Page E1.1 . 09 August 2006                     
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    LEED Gold Elder Living

    by ArchitectureWeek

    As "green" principles begin to take hold in U.S. firms, those architects who have been following them the longest are demonstrating a refined and diverse understanding of what "sustainability" means to a building's occupants. For the NBBJ design team for the Washington State Veterans' Home, sustaining the elderly inhabitants' quality of life was a key component of the design intent.

    This meant, for instance, not only reducing energy costs but installing a mechanical system that would allow the residents to engage in the old-fashioned activity of opening and closing windows to suit their comfort. It also meant reducing nighttime glare from lights and selecting materials that were not only sustainably harvested or manufactured, but that would smell "homey."

    The new skilled-nursing facility in Retsil was commissioned by the Washington State Department of Veterans Affairs (WDVA). The client's interest was in reducing operating expenses and creating a model for future facilities in anticipation of an enormous growth in the state's elderly population.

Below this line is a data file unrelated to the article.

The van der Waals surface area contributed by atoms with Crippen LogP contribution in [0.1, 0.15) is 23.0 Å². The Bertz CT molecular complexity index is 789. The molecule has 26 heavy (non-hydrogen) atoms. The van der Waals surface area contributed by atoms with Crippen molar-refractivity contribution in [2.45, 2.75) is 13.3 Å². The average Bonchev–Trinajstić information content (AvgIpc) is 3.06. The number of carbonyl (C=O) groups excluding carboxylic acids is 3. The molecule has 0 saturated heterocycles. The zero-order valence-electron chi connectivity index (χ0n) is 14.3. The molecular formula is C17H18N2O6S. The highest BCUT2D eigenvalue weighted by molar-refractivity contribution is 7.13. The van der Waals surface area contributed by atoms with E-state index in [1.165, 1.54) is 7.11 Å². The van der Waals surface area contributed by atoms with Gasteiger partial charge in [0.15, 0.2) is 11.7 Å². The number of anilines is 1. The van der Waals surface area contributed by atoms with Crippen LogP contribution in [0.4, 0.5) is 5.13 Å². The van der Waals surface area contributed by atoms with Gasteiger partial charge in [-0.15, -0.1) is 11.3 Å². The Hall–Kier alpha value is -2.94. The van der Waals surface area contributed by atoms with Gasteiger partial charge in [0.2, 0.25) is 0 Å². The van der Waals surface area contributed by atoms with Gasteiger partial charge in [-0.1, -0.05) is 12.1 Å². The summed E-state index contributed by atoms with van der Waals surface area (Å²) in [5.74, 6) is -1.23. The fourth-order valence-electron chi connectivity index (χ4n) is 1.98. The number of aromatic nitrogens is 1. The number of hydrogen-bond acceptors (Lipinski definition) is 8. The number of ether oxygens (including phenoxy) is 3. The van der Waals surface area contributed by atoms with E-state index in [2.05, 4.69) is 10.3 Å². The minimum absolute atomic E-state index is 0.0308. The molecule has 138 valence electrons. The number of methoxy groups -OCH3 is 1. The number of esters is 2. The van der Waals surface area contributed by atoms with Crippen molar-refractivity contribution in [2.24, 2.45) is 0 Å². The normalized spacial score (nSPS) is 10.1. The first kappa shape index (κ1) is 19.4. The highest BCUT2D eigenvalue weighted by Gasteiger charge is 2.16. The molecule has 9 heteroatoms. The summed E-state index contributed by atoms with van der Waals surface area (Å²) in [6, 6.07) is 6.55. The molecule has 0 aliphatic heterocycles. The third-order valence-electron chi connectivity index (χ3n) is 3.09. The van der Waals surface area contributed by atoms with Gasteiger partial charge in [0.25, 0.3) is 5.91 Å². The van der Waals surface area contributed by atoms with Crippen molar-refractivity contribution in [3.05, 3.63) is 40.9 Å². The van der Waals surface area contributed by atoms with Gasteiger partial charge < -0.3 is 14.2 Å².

The WDVA asked the architects to provide a physical environment that would encourage confidence and independence among patients expected to enhance their ability to function and to provide a familiar setting with the comforts and privacy of home.

    By all reports, the facility satisfies these goals and, as icing on the cake, it was given LEED Gold Certification from the U.S. Green Building Council in May 2006.   >>>

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    Washington State Veterans' Home, designed by NBBJ.
    Photo: George White

    ArchWeek Image

    High windows with large overhangs provide daylight without excessive solar heat gain.
    Photo: Matt Milios

     

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